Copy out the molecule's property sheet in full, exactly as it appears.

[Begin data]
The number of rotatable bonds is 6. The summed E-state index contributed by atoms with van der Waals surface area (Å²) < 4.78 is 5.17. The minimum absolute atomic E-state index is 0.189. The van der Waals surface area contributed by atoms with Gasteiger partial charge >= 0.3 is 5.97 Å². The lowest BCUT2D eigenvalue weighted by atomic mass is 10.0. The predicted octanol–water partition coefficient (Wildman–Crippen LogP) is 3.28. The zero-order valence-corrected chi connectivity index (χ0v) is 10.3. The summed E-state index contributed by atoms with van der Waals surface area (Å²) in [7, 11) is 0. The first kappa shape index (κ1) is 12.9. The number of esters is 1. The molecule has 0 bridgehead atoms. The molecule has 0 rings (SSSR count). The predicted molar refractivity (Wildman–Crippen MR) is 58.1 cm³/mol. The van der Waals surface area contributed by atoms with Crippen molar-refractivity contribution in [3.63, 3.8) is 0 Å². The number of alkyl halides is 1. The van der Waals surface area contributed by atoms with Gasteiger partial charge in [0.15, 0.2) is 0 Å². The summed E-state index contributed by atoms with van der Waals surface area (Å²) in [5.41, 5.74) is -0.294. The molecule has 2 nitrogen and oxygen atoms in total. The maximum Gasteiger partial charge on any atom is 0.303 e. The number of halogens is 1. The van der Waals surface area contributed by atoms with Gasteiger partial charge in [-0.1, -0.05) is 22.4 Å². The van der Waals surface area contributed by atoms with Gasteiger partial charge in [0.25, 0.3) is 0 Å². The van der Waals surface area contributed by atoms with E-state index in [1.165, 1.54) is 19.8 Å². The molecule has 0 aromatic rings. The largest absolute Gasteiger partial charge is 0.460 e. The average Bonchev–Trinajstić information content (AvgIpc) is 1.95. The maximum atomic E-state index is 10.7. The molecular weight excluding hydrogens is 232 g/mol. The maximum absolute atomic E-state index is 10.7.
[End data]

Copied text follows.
The number of rotatable bonds is 6. The summed E-state index contributed by atoms with van der Waals surface area (Å²) < 4.78 is 5.17. The minimum absolute atomic E-state index is 0.189. The van der Waals surface area contributed by atoms with Gasteiger partial charge >= 0.3 is 5.97 Å². The lowest BCUT2D eigenvalue weighted by atomic mass is 10.0. The predicted octanol–water partition coefficient (Wildman–Crippen LogP) is 3.28. The zero-order valence-corrected chi connectivity index (χ0v) is 10.3. The summed E-state index contributed by atoms with van der Waals surface area (Å²) in [7, 11) is 0. The first kappa shape index (κ1) is 12.9. The number of esters is 1. The molecule has 0 bridgehead atoms. The molecule has 0 rings (SSSR count). The predicted molar refractivity (Wildman–Crippen MR) is 58.1 cm³/mol. The van der Waals surface area contributed by atoms with Crippen molar-refractivity contribution in [3.63, 3.8) is 0 Å². The number of alkyl halides is 1. The van der Waals surface area contributed by atoms with Gasteiger partial charge in [0.15, 0.2) is 0 Å². The summed E-state index contributed by atoms with van der Waals surface area (Å²) in [5.41, 5.74) is -0.294. The molecule has 2 nitrogen and oxygen atoms in total. The maximum Gasteiger partial charge on any atom is 0.303 e. The number of halogens is 1. The van der Waals surface area contributed by atoms with Gasteiger partial charge in [-0.1, -0.05) is 22.4 Å². The van der Waals surface area contributed by atoms with Gasteiger partial charge in [0.25, 0.3) is 0 Å². The van der Waals surface area contributed by atoms with E-state index in [1.165, 1.54) is 19.8 Å². The molecule has 0 aromatic rings. The largest absolute Gasteiger partial charge is 0.460 e. The average Bonchev–Trinajstić information content (AvgIpc) is 1.95. The maximum atomic E-state index is 10.7. The molecular weight excluding hydrogens is 232 g/mol. The maximum absolute atomic E-state index is 10.7.